Obituary: Joel Barr

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JOEL BARR's life was an ideological and political cameo of the 20th century. It was the strange odyssey of an American boy born of Russian emigre parents in New York, who embraced Communism during the Great Depression and became a minor figure in the annals of Cold War espionage, before defecting to Moscow where he helped build the Soviet electronic and computer industry - only to realise, in the end, that the cause he had so faithfully served was wrong.

The years which shaped Joel Barr began with the stock market crash of 1929. They stretched on into that bleak era when dole queues lined every corner and his father could not even feed the family, but when a new political creed promising equality and justice for all caught the imagination of young idealists around the world. Among them was Barr. He devoured Communist literature and joined the Young Communist League, before enrolling to study engineering at the City College of New York. There he met Julius Rosenberg and Mort Sobell, fellow members of the league with whom he would become close friends.

With the onset of war, Barr enlisted with the US Army Signals Corps, and later landed a well-paid job at the defence contractor Sperry Gyroscope, only to be sacked when it was discovered he was a Communist. Living off savings, he took a masters degree at Colombia before leaving for an extended stay in Paris, where he planned to study music. But, in 1950, the storm broke, with the sensational arrest of Rosenberg and his wife Ethel on charges of spying for the Soviet Union.

Barr happened to hear the news when he was visiting Prague, to sample a little socialism at first hand. Convinced he would share the Rosenbergs' fate if he returned home, he decided to settle in Czechoslovakia. Barr married a Czech girl and started a family. Soon he was joined by Alfred Sarant, a fellow engineer and Communist he had known in his New York student days. The two began working in electronics, and in 1956 the Soviet leader Nikita Khrushchev, only too aware of his country's backwardness in the field, invited them to Russia.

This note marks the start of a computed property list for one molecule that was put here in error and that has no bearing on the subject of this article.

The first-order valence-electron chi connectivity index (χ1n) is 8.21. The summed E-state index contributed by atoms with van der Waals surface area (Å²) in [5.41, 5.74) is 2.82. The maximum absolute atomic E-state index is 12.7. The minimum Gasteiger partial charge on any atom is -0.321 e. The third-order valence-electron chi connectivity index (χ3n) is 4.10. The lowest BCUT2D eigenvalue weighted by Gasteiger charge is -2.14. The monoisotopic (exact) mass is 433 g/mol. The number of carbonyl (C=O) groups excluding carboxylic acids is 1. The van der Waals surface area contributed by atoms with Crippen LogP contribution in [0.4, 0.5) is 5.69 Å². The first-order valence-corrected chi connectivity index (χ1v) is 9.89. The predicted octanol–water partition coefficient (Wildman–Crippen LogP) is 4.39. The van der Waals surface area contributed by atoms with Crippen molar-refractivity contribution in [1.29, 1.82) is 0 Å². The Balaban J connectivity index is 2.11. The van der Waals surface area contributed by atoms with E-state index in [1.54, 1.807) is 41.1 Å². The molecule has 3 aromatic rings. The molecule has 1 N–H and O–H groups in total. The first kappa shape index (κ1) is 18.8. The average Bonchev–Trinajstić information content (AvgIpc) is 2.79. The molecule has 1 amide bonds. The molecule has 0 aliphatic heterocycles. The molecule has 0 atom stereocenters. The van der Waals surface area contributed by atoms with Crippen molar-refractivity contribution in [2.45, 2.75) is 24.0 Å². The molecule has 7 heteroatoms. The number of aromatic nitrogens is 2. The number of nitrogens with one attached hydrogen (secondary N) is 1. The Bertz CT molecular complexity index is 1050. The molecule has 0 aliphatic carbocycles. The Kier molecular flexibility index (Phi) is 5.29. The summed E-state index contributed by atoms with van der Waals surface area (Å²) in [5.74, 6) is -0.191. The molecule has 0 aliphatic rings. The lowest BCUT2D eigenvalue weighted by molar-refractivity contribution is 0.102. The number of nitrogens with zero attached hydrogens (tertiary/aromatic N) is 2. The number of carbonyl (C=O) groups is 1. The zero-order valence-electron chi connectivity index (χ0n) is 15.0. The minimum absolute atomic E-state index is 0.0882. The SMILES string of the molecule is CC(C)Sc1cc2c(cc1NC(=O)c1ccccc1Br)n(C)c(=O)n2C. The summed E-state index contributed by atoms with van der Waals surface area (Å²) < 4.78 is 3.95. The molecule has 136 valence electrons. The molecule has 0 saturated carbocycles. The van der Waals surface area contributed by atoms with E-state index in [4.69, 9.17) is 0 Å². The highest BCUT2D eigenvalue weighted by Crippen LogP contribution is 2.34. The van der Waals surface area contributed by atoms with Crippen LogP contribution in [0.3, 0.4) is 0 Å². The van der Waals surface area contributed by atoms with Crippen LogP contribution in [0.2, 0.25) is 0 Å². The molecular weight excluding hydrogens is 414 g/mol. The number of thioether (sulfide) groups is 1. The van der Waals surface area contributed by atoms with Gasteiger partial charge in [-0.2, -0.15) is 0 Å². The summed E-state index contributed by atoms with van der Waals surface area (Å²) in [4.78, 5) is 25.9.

Whether Barr was a spy remains a mystery. In an interview with the Los Angeles Times in 1992, he denied passing information to the NKVD, the predeccessor of the KGB, and maintained that, once he had defected, "nothing I did in America was used in my work in the Soviet Union". Sobell, who spent 18 and a half years in gaol as an accomplice of the Rosenbergs, also insisted Barr was not a member of the ring. But US intelligence documents suggest at the very least that the two handed over 17 drawings relating to advanced radar systems developed by the Bell Laboratories company.

Whatever the truth, Barr's fears were more than justified. A year earlier, the Americans had finally decoded top secret NKVD cable traffic in and out of the Soviet mission in New York in the mid 1940s. The now legendary "Venona" transcripts provided the first pointer that Donald McLean was a Soviet spy, as well as the evidence which would send the Rosenbergs to the electric chair. They also mentioned Barr and Sarant, under the code names of Metr and Kh'YuS. In those early Cold War years, when paranoia reigned and alleged American Communists were hunted down like vermin, that alone would have been ground for instant arrest.